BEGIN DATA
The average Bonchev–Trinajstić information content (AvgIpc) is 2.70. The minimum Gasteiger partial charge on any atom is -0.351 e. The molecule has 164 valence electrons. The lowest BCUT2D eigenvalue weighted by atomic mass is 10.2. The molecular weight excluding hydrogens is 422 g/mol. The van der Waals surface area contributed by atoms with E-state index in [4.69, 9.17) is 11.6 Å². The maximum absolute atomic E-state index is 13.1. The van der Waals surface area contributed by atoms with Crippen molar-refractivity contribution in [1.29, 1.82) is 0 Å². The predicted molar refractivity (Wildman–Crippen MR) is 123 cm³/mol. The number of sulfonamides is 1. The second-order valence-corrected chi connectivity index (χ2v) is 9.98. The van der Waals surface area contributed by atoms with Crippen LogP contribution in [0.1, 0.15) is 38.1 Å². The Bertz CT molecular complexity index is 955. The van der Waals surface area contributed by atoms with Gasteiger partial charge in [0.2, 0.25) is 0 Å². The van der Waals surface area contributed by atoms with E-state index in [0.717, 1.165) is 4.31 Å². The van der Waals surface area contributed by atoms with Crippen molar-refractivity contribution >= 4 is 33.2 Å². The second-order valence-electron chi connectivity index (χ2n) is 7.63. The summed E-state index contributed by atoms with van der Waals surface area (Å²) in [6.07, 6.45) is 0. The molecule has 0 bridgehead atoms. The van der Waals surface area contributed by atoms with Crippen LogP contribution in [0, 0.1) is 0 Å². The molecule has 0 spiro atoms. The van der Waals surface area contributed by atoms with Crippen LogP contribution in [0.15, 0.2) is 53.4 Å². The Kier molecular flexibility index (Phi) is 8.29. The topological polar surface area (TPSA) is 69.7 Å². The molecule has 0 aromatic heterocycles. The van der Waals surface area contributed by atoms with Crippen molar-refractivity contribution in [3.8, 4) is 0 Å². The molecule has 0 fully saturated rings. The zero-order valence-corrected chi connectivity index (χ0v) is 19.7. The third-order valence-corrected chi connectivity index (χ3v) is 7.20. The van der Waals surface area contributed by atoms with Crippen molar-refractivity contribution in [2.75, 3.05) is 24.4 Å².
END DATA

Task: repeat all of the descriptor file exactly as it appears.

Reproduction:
The average Bonchev–Trinajstić information content (AvgIpc) is 2.70. The minimum Gasteiger partial charge on any atom is -0.351 e. The molecule has 164 valence electrons. The lowest BCUT2D eigenvalue weighted by atomic mass is 10.2. The molecular weight excluding hydrogens is 422 g/mol. The van der Waals surface area contributed by atoms with E-state index in [4.69, 9.17) is 11.6 Å². The maximum absolute atomic E-state index is 13.1. The van der Waals surface area contributed by atoms with Crippen molar-refractivity contribution in [1.29, 1.82) is 0 Å². The predicted molar refractivity (Wildman–Crippen MR) is 123 cm³/mol. The number of sulfonamides is 1. The second-order valence-corrected chi connectivity index (χ2v) is 9.98. The van der Waals surface area contributed by atoms with Crippen LogP contribution in [0.1, 0.15) is 38.1 Å². The Bertz CT molecular complexity index is 955. The van der Waals surface area contributed by atoms with Gasteiger partial charge in [0.2, 0.25) is 0 Å². The van der Waals surface area contributed by atoms with E-state index in [0.717, 1.165) is 4.31 Å². The van der Waals surface area contributed by atoms with Crippen molar-refractivity contribution >= 4 is 33.2 Å². The second-order valence-electron chi connectivity index (χ2n) is 7.63. The summed E-state index contributed by atoms with van der Waals surface area (Å²) in [6.07, 6.45) is 0. The molecule has 0 bridgehead atoms. The van der Waals surface area contributed by atoms with Crippen LogP contribution in [0, 0.1) is 0 Å². The molecule has 0 spiro atoms. The van der Waals surface area contributed by atoms with Crippen LogP contribution in [0.15, 0.2) is 53.4 Å². The Kier molecular flexibility index (Phi) is 8.29. The topological polar surface area (TPSA) is 69.7 Å². The molecule has 0 aromatic heterocycles. The van der Waals surface area contributed by atoms with Crippen molar-refractivity contribution in [3.8, 4) is 0 Å². The molecule has 0 fully saturated rings. The zero-order valence-corrected chi connectivity index (χ0v) is 19.7. The third-order valence-corrected chi connectivity index (χ3v) is 7.20. The van der Waals surface area contributed by atoms with Crippen molar-refractivity contribution in [2.75, 3.05) is 24.4 Å².